Online safety has become a significant issue both for cybersecurity experts and casual Internet users alike. Cyberattacks happen daily, and some people aren’t aware of that because online security is still not widely discussed.
That’s why we’re drawing attention to this topic that is crucial for the well-being of anyone actively using the Internet.
Earlier this year Updateland wrote about how cybersecurity practices differ between experts vs non-experts. Unsurprisingly, a lot of people still don’t know about safe browsing.
In this article, we’d like to recommend three easy steps to improve online safety, starting with secure nordpass password generator and ending with home network security.
Most online services are now hidden behind the password. It’s a good thing, but password management practices haven’t changed for a long time, and cybercriminals are fast to exploit that.
Weak passwords can be easily guessed, and reused passwords are a danger for multiple account security. But it’s nearly impossible to remember dozens if not hundreds long, complex, and separate passwords for each service, so what can you do?
Luckily, password managers are there to help. They have been developed some time ago, but only in the last decade grew in popularity due to rising concern about online safety.
A password manager is essentially a safe and encrypted vault that will store all your passwords for you. Instead of having to come up with a unique and strong password, you can use a password generator to produce one, then save it for the service you want to use it for in your vault.
Moreover, most password managers have an autofill function, which will automatically fill in the password instead of having to type all of those tricky symbols.
This makes the browsing experience a more comfortable and secure one, or, how the saying goes, you’re killing two birds with one stone.
Last but not least is zero-knowledge password manager architecture. This means that the vault with all the passwords is accessible only to the owner of the vault, and nobody else.
It significantly decreases the risk of a data-leak and can prevent your accounts from being stolen. If you’re still not sure whether wrong password management is a serious issue, read about credential stuffing attacks that’ve been gaining in popularity for the last couple years.
Also read: Top 5 Automation Tools to Streamline Workflows for Busy IT Teams
Another critical issue is Internet access security. These days we are accustomed to having Internet access wherever we go.
Be it our smartphone mobile data, guest Wi-Fi network at the friends’ house, or public Wi-Fi hotspot in a coffee shop – we connect to these networks without thinking whether they’ve been adequately secured.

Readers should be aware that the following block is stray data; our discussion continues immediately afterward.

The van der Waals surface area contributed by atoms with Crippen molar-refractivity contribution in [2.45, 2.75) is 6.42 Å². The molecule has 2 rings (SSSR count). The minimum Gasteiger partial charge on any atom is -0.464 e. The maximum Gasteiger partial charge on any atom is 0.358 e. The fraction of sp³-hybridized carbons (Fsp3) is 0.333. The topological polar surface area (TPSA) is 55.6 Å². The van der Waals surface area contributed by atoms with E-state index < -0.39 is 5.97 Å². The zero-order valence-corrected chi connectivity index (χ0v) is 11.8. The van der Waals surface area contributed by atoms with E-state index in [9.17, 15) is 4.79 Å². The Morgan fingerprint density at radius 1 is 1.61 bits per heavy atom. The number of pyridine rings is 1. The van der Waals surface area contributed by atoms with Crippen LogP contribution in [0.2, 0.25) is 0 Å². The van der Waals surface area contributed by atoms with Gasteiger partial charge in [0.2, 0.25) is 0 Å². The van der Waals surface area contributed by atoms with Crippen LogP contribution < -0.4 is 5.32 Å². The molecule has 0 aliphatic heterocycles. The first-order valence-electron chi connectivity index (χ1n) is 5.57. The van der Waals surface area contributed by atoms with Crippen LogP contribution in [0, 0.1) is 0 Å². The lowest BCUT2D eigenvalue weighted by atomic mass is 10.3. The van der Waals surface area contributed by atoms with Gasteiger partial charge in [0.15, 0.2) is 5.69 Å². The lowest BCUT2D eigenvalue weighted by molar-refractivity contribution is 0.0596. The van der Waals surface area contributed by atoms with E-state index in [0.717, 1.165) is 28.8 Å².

Public Wi-Fi access points frequently become a target for hackers looking for an easy money grab.
A lot of people connect to them automatically and have no idea that a cybercriminal has infected the network and is spying on every user on it.
He or she might peak on your confidential conversations. Or – the worst-case scenario – if you’ve done some online shopping, they might even get access to your finances.
A Virtual Private Network, or a VPN, is highly recommended by numerous cybersecurity experts. This software has been developed for business data security, but soon was adapted for public use because of security benefits that it provides.
A VPN encrypts all of your online data-flow and reroutes it through one of its secured servers. Additional encryption ensures that no one can take a look at what you’re up to online.
A hacker trying to spy on your information via an infected public Wi-Fi network will only see a meaningless gibberish. With current technology, it’s nearly impossible to crack the encryption and extract valuable information.
Furthermore, rerouting the traffic through a secured no-logs server prevents your ISP from collecting your data, which is practised from the USA to China.
That’s why VPNs have become a popular cybersecurity software for those Internet users who value their online privacy. Follow this link for a list of best VPN services in 2020.
According to research, 90% of data breaches are caused by human error. People are still unaware of online dangers and aren’t up-to-date with the most recent cybersecurity practices.
Hackers know this very well, and when they want to target a large business, they first target employees, which are the weakest link in the security chain.
Most often this is done via Phishing attacks. Hackers send out a bunch of emails offering a discount for the employees, or they pretend to be government officials requesting some information.
One way or the other, it’s crucial to learn to identify these false statements and raise the alarm when confronted with something suspicious.
That’s why self-education is so important. Only by reading about the latest cybercrime techniques and defences against them can one become more secure online and prevent bad things from happening.
These are just three easy steps, but they should be enough to protect your online valuables from most common cyber attacks.
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